Question

# A USA Today article claims that the proportion of people who believe global warming is a...

A USA Today article claims that the proportion of people who believe global warming is a serious issue is 0.59, but given the number of people you've talked to about this same issue, you believe it is greater than 0.59. The hypotheses for this test are Null Hypothesis: p ≤ 0.59, Alternative Hypothesis: p > 0.59. You take a random sample and perform a hypothesis test, getting a p-value of 0.9623. What is the appropriate conclusion? Conclude at the 5% level of significance.

Question options:

 1) The proportion of people who believe global warming is a serious issue is significantly larger than 0.59.
 2) We did not find enough evidence to say the proportion of people who believe global warming is a serious issue is less than 0.59.
 3) We did not find enough evidence to say a significant difference exists between the proportion of people who believe global warming is a serious issue and 0.59
 4) The proportion of people who believe global warming is a serious issue is less than or equal to 0.59.
 5) We did not find enough evidence to say the proportion of people who believe global warming is a serious issue is larger than 0.59.

Question (1 point)

In the year 2000, the average car had a fuel economy of 21.3 MPG. You are curious as to whether the average in the present day is greater than the historical value. The hypotheses for this scenario are as follows: Null Hypothesis: μ ≤ 21.3, Alternative Hypothesis: μ > 21.3. If the true average fuel economy today is 19.7 MPG and the null hypothesis is rejected, did a type I, type II, or no error occur?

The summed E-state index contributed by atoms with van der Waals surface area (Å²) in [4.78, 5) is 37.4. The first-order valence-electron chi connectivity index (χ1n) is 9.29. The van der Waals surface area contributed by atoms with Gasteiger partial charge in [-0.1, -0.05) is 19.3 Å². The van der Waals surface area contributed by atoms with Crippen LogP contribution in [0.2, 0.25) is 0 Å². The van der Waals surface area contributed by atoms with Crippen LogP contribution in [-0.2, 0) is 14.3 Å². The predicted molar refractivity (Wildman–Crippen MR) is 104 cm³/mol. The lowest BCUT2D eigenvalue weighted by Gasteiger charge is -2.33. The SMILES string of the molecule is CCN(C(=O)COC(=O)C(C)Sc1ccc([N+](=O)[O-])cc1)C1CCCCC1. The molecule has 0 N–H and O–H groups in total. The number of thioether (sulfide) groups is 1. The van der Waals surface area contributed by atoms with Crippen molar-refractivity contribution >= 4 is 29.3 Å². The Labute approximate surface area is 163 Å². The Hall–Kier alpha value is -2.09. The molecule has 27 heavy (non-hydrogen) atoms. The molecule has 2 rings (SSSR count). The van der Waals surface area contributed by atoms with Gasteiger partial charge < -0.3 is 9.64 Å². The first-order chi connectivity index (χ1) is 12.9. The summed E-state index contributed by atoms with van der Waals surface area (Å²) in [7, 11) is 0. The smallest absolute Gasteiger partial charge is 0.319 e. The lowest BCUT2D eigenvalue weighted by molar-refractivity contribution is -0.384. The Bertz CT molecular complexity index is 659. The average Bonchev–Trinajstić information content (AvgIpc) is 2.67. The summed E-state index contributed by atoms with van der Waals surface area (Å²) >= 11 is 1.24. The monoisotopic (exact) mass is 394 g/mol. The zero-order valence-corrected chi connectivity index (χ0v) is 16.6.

Question options:

 1) Type II Error has occurred
 2) Type I Error has occurred.
 3) No error has occurred.
 4) We do not know the degrees of freedom, so we cannot determine if an error has occurred.
 5) We do not know the p-value, so we cannot determine if an error has occurred.

1)

p is very large

So,

 5) We did not find enough evidence to say the proportion of people who believe global warming is a serious issue is larger than 0.59.

2)

Type I and type II errors. ... In statistical hypothesis testing, a type I error is the rejection of a true null hypothesis (also known as a "false positive" finding or conclusion), while a type II error is the failure to reject a false null hypothesis (also known as a "false negative" finding or conclusion).

 2) Type I Error has occurred.

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